Lonely Man, Surely

Review of Ninmah’s Lonely Man; Sanjiv Bhatla; Crabwise Press 2013; Rs 150; pp 81

– Shana Susan Ninan

The musings in the long poem, Ninmah’s Lonely Man are those of a man who’s seen, felt and personally experienced the city of Mumbai. Down to its very core. And no one better than Sanjiv Bhatla to do the same. The narrator talks about old friends, colleagues, fond memories, delving into the lives of the other person, as well. He notices life around – from workers at a construction site to prostitutes lining the streets at night.

In this four-part long poem, sandwiched between the personal ramblings on the soul are his thoughts on the existence of God, or rather His non-existence, at times. But I noticed that in the initial pages of the book, the presence of the Father is very much there, with even rhetorical questions addressed to Him. A master of literary imagery and tools, in ‘Dry Sea’, Sanjiv uses the jigsaw puzzle as a metaphor for the Earth, a puzzle that the Father gives his Son to play with and figure out. In a few lines, we see the question (in a different tone) that the biblical Christ had asked God, on the cross: “Where have you gone… why have you left me alone, Father…?”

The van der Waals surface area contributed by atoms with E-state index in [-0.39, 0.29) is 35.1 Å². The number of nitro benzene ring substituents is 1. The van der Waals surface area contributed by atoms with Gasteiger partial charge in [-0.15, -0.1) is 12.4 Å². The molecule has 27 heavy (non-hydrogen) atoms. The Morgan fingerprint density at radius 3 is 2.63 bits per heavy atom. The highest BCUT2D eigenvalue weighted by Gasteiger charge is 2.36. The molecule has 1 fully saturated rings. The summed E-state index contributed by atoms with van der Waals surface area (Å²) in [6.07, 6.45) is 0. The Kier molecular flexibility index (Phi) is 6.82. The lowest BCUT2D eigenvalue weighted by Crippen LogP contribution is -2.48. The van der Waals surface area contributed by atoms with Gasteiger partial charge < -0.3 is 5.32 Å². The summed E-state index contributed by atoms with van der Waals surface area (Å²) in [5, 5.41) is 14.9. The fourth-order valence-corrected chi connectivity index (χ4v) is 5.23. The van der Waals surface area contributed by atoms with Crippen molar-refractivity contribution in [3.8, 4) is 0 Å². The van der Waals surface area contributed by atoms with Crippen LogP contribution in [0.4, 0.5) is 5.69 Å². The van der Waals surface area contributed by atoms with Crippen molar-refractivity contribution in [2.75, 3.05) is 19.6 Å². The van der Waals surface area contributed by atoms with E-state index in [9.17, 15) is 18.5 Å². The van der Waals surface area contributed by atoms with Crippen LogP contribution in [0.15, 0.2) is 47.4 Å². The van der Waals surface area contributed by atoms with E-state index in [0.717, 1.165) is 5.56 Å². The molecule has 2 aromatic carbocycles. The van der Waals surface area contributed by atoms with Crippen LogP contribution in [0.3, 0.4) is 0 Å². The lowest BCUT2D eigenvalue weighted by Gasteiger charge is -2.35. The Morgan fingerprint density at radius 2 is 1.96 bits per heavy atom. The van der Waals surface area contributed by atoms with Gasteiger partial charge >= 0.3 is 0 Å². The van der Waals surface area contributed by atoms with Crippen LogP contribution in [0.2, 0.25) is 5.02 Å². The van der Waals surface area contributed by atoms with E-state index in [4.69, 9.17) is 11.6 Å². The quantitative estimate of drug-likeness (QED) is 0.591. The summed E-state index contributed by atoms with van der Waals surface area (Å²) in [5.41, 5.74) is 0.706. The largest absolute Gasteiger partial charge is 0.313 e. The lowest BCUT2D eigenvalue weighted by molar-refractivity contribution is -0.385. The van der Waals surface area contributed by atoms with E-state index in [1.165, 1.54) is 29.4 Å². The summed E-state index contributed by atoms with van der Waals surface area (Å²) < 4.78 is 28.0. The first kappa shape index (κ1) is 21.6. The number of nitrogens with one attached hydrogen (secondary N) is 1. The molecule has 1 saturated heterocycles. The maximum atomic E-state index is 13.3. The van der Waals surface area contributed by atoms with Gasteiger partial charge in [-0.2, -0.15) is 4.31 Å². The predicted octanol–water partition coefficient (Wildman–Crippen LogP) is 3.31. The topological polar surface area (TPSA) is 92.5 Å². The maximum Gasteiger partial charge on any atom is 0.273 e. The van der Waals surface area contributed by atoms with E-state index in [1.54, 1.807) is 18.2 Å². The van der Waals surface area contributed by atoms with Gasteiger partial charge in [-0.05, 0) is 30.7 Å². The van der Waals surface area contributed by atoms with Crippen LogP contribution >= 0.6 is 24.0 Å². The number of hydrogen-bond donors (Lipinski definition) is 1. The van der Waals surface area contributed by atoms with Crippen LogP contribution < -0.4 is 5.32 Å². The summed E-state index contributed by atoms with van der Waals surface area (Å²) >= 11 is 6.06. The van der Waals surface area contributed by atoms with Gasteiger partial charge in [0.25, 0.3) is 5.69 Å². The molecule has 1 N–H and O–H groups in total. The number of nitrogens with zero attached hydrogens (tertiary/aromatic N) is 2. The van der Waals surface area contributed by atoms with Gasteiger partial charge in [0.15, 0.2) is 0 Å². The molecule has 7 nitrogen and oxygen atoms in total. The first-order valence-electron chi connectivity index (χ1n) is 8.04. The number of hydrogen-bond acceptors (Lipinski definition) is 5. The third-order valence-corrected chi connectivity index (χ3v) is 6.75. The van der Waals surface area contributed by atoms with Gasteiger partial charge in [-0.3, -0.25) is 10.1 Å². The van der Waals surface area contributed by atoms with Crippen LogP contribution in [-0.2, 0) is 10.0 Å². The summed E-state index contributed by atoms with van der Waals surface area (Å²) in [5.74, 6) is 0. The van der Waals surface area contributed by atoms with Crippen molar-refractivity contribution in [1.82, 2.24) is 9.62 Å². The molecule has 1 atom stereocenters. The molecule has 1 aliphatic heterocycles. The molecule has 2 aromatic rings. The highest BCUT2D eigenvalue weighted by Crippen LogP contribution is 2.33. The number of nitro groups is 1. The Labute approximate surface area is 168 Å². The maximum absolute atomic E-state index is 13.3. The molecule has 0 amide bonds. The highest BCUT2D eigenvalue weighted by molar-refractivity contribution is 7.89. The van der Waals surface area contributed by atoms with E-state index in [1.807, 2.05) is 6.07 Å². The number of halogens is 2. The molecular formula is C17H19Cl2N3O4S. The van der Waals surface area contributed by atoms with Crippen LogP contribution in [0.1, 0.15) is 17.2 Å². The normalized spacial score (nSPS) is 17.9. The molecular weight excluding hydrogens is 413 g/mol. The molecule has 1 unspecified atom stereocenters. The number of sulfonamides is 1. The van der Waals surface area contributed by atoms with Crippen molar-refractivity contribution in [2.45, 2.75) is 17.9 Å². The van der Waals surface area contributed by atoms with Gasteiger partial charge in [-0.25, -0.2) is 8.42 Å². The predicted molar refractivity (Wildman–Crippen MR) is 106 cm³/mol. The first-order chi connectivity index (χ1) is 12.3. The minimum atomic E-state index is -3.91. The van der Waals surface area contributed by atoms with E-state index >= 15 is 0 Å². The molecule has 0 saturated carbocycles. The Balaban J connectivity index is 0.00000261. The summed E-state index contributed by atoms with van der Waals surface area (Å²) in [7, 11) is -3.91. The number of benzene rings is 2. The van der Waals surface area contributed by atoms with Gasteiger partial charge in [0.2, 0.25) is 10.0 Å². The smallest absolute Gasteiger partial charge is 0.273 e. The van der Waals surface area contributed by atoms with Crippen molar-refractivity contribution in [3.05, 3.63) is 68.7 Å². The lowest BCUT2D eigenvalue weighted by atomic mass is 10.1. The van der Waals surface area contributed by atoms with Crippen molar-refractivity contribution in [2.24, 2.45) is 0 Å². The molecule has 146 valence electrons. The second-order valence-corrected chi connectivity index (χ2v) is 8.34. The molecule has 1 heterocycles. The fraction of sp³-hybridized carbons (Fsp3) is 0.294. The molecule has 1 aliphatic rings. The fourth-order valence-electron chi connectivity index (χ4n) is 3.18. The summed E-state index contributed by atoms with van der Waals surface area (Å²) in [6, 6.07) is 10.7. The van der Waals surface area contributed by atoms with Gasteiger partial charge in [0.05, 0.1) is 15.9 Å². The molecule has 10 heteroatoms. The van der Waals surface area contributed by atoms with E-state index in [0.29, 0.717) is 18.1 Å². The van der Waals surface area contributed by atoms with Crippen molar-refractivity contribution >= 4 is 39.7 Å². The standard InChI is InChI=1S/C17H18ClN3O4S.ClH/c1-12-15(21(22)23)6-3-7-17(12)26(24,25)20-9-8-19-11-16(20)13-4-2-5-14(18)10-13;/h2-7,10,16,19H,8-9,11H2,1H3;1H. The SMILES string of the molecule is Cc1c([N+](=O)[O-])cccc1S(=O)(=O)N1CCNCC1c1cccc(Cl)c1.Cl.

Parts of the poem came across as an ode to the creator, also gently reminding the reader that men are but specks of matter in his vast creation called the Universe. A lot information from the author’s Engineering background have found its way into the flow of the poem – adding to substantiate the Creation vs Creator queries.

If at the beginning of the poem the narrator was an old and lonely man, by the end of it he is older and lonelier, by several shades. Lonely in death, too, after much pacing and ranting, he willingly follows the Father into the heavenly abode. Of all Ninmah’s creations, the Lonely Man is probably the saddest, as all the others found a purpose in life, whether as servant to king or a part of the harem.

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Rating: 8.0/10 (7 votes cast)
Lonely Man, Surely, 8.0 out of 10 based on 7 ratings

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This entry was posted on Monday, December 2nd, 2013 at 7:02 pm and is filed under Non-Fiction, Poetry, Reviews. You can follow any responses to this entry through the RSS 2.0 feed.

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